BARBER v. SGT. STASSER et al
OPINION. Signed by Chief Judge Jose L. Linares on 7/18/17. (sr, )
NOT FOR PUBLICATION
UNITED STATES DISTRICT COURT
DISTRICT OF NEW JERSEY
RONALD JAMES BARBER,
Civil Action No. 16-47 10 (JLL)
SGT. STASSER, et ctt.,
LINARES, Chief District Judge.
This matter comes before the Court by’ way of a motion to vacate the Clerk’s entry of
default, which motion was filed by Defendants Edith Feldman, R.N. and Rosalind Gratts, L.P.N.
(the “Nursing Defendants”), pursuant to Federal Rule of Civil Procedure 55(c). (ECF No. 26).
Plaintiff has not opposed this motion. The Court, having reviewed the pending motion to vacate,
and for good cause shown, will grant the Nursing Defendants’ motion to vacate the entty of default.
Pro se Plaintiff Ronald James Barber filed the pending action on or about July 23, 2016.
(ECF No. 1).’ In short, Plaintiff seeks damages from the Nursing Defendants based upon their
alleged deliberate indifference to a medical crisis that he experienced while a resident at the Special
Treatment Unit of the East Jersey State Prison in Avenel, New Jersey. (See ECF No. 1, Complaint
After the Nursing Defendants failed to timely answer or otherwise respond to the
Complaint, Plaintiff filed a “notice of motion for default and judgment of default” against the
Moving Defendants. (ECF No. 20). The Clerk of Court entered default against the Moving
Plaintiff’s Complaint is dated July 23. 2016: however, the Complaint was not filed on the electronic docket on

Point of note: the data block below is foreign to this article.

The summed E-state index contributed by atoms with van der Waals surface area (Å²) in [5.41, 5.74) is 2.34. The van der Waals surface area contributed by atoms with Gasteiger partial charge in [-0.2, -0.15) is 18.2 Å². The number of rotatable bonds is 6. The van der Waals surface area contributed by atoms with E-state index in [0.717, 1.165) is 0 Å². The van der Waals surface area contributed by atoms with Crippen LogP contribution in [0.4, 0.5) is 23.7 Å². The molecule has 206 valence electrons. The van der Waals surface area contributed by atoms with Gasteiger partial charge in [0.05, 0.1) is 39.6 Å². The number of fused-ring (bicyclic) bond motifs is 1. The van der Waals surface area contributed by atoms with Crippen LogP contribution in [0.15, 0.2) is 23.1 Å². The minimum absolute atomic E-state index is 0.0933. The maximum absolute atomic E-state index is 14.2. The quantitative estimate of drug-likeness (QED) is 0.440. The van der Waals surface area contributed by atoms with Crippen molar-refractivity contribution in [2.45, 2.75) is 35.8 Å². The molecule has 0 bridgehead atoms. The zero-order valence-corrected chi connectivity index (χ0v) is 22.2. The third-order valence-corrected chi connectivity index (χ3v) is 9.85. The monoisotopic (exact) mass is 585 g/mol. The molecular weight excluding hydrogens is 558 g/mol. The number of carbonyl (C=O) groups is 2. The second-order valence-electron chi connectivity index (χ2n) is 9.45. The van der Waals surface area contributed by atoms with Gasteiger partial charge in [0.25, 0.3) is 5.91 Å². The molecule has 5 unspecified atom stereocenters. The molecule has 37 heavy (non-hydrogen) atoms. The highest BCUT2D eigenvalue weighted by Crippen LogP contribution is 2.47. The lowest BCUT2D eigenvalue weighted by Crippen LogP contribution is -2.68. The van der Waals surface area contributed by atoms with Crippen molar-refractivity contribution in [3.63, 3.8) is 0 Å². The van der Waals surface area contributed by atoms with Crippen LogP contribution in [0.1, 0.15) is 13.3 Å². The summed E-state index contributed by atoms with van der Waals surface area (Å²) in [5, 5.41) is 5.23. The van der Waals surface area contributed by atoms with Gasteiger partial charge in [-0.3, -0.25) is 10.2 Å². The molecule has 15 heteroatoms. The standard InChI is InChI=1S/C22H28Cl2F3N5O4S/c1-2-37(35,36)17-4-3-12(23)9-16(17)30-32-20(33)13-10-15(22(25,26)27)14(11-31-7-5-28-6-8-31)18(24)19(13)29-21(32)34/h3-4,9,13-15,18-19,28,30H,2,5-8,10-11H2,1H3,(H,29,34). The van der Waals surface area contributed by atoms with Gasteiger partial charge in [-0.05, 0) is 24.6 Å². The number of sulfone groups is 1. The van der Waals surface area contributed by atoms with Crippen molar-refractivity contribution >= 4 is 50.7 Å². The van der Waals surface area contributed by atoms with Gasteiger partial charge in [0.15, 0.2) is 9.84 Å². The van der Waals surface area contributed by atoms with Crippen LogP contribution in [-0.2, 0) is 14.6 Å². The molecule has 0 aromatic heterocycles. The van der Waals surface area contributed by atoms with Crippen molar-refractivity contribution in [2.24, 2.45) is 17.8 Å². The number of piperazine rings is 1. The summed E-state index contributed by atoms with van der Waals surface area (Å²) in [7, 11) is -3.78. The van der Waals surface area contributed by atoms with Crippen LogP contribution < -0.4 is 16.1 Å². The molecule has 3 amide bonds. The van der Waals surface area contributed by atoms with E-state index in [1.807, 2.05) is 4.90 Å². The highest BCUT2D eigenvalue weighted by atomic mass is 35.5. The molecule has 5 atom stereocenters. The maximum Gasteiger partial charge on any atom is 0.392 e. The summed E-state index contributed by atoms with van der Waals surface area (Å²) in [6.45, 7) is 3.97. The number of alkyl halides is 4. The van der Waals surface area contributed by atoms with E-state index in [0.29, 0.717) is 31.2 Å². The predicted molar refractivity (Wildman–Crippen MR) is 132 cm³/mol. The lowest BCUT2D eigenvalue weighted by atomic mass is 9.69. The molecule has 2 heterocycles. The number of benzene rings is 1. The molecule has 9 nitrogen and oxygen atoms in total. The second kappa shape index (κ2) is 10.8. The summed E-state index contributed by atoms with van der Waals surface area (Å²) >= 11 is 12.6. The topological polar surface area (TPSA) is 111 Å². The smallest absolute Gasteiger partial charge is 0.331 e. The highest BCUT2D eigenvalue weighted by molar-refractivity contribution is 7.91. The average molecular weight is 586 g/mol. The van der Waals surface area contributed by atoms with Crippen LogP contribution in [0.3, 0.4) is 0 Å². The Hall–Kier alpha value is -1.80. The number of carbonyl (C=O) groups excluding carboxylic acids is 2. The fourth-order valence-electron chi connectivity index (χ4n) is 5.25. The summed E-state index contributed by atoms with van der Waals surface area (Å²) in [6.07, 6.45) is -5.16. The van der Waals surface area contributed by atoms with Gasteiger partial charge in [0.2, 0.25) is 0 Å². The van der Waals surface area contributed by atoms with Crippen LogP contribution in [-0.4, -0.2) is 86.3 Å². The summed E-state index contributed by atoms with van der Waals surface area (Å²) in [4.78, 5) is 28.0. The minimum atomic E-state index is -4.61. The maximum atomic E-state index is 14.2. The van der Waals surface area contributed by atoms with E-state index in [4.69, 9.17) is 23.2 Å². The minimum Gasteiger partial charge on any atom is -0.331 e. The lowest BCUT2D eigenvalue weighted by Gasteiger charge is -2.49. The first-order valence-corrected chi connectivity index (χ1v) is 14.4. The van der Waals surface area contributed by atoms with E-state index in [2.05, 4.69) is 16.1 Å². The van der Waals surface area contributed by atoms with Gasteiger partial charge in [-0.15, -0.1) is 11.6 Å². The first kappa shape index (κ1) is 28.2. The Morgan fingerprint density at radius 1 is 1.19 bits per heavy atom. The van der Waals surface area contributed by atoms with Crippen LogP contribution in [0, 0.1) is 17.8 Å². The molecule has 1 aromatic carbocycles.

4,2016. (ECF No. 1 at 1).
Defendants on December 19, 2016, for their failure to plead or otherwise respond to the Complaint.
On January 17, 2017, the undersigned isstied an Order denying Plaintiffs motion for the
entry of default judgment without prejudice to the refihing of same at a later date. (ECF No. 21).
Specifically, the Court noted that entry of judgment against the Nursing Defendants would have
been premature at that stage of the litigation. Several months later, on June 9, 2016, the Nursing
Defendants filed the pending motion to vacate the Clerk’s entry of default. (ECF No. 26). Plaintiff
has not timely opposed the Moving Defendants’ motion, and that motion is now ripe for the Court’s
Under Federal Rule of Civil Procedure 55(c), a court may set aside an entry of default for
“good cause.” Fed. R. Civ. P. 55(c). The Third Circuit expressly disfavors default judgments,
preferring that cases be adjudicated on their merits, See, e.g., Zcniadski de Bueno v. Bsteno Castro,
822 F.2d 416, 420 (3d Cir. 1987). Moteover, adjudication of a motion to set aside default “is left
primarily to the discretion of the district court.” Hritz
Cir. 1984); see also Bctiley
Woma Corp., 732 F.2d 1178, 1180 (3d
UniteclAirlines. 279 F.3d 194, 204 (3d Cir. 2002). That said, Courts
considering a motion to vacate the entry of default consider “(1) whether the plaintiff will be
prejudiced; (2) whether the defendant has a meritorious defense; [and] (3) whether the default was
the result of the defendant’s culpable conduct.” United States v. $55,518.05 in US. Currency, 728